Growing up broke was one of the most valuable assets to shape me as a startup Founder. At the time it didn't feel too valuable (it sucked) but I'd come to learn later that it burned specific traits into my behavior that served me insanely well in building startups from scratch.
Many of us have had the same challenges, coming from disadvantaged upbringings that felt like a setback at the time but also became crucibles of learning and adaptation that actually made us far more capable when our skills were put to the test later on.
When we're broke, we can't afford to pay anyone to do anything. Plumbing breaks? We become a plumber. Car won't start? We become a mechanic. We just don't have a choice, so it forces us to learn and act outside of our comfort zone all the time.
In a startup, this kind of gumption is invaluable. Instead of trying to find an expert at Instagram marketing, we have to become an Instagram expert. We become pitch deck experts, product development experts, even web developers. Being broke means being forced to do things yourself, with no other choice, which becomes a powerful ally over time.
A lot of people don't know this, but at Startups.com I'm the CEO, CFO, our copywriter, social media author, product strategist, M&A lead, legal lead.. the list goes on. I learned all of those things from not having the money at some point to pay someone else to do it for me. Now I get to tackle almost every area of our business with first-hand experience.
It's really hard to say "no" to work when you have no other way to feed yourself. "No" is a luxury we get when we've got another means of paying our bills. But building a startup, especially a bootstrapped one, means we have to say "Yes" to any work we can get, and any bit of effort it takes to do it.
Client needs you to work insane hours for this project? Yes. The marketing person quit so we have to take all their work on in addition to our current workload? Yes. The office kitchen is filthy and the trash needs to be taken out? Yes.
Startups thrive on Founders (and staff) who are willing to just say "yes" to everything and go. No hesitation. That behavior is something that those of us who have grown up with nothing instinctively have, and it's a huge asset to us at a time when it's almost all work we'd prefer to say "no" to.
When you're super broke, you rarely have an idea where your next dollar is going to come from. "Not Broke Folk" are used to steady paychecks and reliable income streams. Incidentally, startups often look more like broke people's income - good today, gone tomorrow — so we tend to treat every dollar we get like it's our last, and plan accordingly.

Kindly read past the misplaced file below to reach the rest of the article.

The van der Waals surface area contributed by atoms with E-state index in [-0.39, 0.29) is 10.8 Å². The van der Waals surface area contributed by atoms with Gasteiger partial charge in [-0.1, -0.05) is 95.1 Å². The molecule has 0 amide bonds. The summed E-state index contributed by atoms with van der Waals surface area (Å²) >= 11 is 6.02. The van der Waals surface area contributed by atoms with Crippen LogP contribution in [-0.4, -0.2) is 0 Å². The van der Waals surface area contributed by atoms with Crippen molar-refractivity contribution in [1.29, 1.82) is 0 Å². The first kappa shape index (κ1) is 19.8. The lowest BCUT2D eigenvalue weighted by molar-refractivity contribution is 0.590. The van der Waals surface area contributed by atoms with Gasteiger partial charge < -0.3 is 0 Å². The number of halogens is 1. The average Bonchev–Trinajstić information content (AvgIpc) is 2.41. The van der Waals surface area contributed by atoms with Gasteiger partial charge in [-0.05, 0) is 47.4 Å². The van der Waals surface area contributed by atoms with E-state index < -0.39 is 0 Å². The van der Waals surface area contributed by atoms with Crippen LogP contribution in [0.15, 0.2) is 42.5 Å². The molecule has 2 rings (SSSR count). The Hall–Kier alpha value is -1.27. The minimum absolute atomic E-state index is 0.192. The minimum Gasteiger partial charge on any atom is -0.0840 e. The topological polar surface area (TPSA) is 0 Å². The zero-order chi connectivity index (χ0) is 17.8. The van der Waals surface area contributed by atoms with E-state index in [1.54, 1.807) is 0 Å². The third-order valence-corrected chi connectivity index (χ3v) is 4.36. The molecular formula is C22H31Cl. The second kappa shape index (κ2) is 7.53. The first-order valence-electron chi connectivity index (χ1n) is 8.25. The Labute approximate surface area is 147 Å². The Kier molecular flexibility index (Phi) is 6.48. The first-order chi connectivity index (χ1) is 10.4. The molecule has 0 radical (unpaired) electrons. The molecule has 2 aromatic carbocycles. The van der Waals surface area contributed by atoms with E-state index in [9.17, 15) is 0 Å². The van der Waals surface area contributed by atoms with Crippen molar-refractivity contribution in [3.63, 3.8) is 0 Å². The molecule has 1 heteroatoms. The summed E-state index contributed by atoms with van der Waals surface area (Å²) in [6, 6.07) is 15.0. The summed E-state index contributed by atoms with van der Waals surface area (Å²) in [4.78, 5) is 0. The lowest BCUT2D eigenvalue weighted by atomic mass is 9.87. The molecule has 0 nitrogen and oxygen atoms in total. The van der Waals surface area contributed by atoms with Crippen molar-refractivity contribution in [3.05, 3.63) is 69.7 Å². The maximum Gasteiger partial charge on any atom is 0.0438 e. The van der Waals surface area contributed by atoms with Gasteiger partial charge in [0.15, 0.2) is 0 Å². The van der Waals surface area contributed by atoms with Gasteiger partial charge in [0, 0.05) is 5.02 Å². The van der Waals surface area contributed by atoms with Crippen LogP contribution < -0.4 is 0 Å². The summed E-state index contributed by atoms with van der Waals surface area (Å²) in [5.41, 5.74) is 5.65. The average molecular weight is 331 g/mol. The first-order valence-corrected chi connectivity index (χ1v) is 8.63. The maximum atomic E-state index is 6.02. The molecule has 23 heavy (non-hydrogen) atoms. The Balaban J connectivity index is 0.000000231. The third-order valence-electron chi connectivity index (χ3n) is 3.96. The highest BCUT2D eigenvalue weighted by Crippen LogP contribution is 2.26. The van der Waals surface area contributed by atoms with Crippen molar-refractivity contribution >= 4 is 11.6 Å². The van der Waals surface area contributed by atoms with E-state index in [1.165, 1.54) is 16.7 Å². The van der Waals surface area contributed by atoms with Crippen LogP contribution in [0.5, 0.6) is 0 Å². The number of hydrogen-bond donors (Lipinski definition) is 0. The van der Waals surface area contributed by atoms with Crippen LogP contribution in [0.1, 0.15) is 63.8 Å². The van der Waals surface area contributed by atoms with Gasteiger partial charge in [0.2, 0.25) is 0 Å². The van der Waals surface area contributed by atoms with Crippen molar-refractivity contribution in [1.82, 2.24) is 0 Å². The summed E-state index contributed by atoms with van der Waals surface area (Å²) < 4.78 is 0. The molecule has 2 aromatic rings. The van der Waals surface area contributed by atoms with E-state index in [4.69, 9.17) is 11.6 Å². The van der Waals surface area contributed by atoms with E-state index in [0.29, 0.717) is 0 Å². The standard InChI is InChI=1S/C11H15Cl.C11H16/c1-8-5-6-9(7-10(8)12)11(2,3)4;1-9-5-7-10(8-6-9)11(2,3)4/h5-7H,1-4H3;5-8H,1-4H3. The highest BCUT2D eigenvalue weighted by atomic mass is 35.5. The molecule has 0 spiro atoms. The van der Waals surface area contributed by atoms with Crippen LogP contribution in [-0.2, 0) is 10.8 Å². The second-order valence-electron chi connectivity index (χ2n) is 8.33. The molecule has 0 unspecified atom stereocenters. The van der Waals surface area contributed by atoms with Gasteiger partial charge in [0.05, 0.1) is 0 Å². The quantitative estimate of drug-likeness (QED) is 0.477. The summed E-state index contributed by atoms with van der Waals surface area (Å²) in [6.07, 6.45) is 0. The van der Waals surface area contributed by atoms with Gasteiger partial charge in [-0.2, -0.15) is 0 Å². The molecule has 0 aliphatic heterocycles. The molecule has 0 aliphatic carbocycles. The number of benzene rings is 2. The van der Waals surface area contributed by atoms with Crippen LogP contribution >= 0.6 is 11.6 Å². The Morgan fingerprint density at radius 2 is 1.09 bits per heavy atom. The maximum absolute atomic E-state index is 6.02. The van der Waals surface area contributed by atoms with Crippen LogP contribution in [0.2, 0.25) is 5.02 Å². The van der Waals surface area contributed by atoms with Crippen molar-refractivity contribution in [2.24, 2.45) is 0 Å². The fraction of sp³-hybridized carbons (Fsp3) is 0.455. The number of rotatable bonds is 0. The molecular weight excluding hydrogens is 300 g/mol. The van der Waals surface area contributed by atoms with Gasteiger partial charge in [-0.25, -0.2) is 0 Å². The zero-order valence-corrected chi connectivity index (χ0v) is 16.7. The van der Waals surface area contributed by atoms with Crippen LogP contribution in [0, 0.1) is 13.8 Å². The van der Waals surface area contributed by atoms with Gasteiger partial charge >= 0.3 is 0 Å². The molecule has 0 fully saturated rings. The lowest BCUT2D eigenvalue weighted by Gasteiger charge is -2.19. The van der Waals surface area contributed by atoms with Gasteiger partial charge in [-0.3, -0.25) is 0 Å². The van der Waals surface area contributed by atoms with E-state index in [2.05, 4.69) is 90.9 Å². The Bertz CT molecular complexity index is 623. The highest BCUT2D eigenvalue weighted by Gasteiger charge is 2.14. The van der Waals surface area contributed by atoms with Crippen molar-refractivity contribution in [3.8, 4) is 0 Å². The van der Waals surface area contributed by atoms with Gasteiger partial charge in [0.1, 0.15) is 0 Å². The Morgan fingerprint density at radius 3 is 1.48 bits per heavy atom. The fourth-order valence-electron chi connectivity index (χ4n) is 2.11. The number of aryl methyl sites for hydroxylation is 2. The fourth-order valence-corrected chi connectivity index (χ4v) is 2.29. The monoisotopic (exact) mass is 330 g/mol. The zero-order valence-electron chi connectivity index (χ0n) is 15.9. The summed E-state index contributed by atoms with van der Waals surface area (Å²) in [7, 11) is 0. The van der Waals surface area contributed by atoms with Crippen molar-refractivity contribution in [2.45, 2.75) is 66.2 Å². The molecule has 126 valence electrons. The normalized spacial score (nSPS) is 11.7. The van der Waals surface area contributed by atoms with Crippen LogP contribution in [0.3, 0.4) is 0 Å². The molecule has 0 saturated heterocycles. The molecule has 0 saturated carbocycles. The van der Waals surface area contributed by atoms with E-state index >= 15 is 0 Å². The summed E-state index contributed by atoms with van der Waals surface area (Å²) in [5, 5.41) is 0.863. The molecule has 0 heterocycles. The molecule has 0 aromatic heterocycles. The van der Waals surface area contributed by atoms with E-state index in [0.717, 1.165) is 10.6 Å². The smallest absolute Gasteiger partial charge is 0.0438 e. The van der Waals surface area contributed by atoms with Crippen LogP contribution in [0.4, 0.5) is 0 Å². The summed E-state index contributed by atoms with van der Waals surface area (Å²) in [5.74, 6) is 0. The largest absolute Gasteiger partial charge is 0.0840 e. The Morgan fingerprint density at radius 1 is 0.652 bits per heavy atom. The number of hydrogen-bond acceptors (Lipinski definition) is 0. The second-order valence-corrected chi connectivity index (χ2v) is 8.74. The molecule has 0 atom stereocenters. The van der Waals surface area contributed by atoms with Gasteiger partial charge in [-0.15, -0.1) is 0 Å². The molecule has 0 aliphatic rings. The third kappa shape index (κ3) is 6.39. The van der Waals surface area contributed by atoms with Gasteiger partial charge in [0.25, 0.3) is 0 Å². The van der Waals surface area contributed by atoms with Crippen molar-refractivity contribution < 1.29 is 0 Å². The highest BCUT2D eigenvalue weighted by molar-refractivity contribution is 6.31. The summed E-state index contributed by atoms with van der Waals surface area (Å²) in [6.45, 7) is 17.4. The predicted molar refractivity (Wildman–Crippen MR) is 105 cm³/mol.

Startups often face the same challenge. We have a hot streak one month where a ton of money comes in, so we assume that's our new income stream, and we spend accordingly. But for those of us who know what it's like for that faucet to be turned off (often), we cherish those dollars coming in and do everything we can to make them last until we know for sure that the next dollar has landed. That tends to serve us well whether we're bootstrapped or funded, as in both cases making every dollar last is a critical life support function.
How many of you identify with this? I'd love to hear what shaped you — tweet me @wilschroter and let's talk about it.
How We Built an 8-Figure Business by Saying “No” We always hear about brazen Founders making big bets on the future — the big "Yes!" But what about saying "No"? Sometimes saying "no" is the best thing we can do for us as Founders, as well as for our startup.
How do We Tell Our Staff We’re About to Run Out of Money? The key to communicating with our staff about money is to do it early and to get everyone on the same page.
Why No One Tells Founders, It's Over, Move On (podcast) Wil Schroter & Elliot Schneier break down the failure of their company AffordIt, what actually happens when you run out of VC money, and when you should drop the ego & focus on doing what’s best for your mental health instead.
Wil Schroter is the Founder + CEO @ Startups.com, a startup platform that includes Bizplan, Clarity, Fundable, Launchrock, and Zirtual. He started his first company at age 19 which grew to over $700 million in billings within 5 years (despite his involvement). After that he launched 8 more companies, the last 3 venture backed, to refine his learning of what not to do. He's a seasoned expert at starting companies and a total amateur at everything else.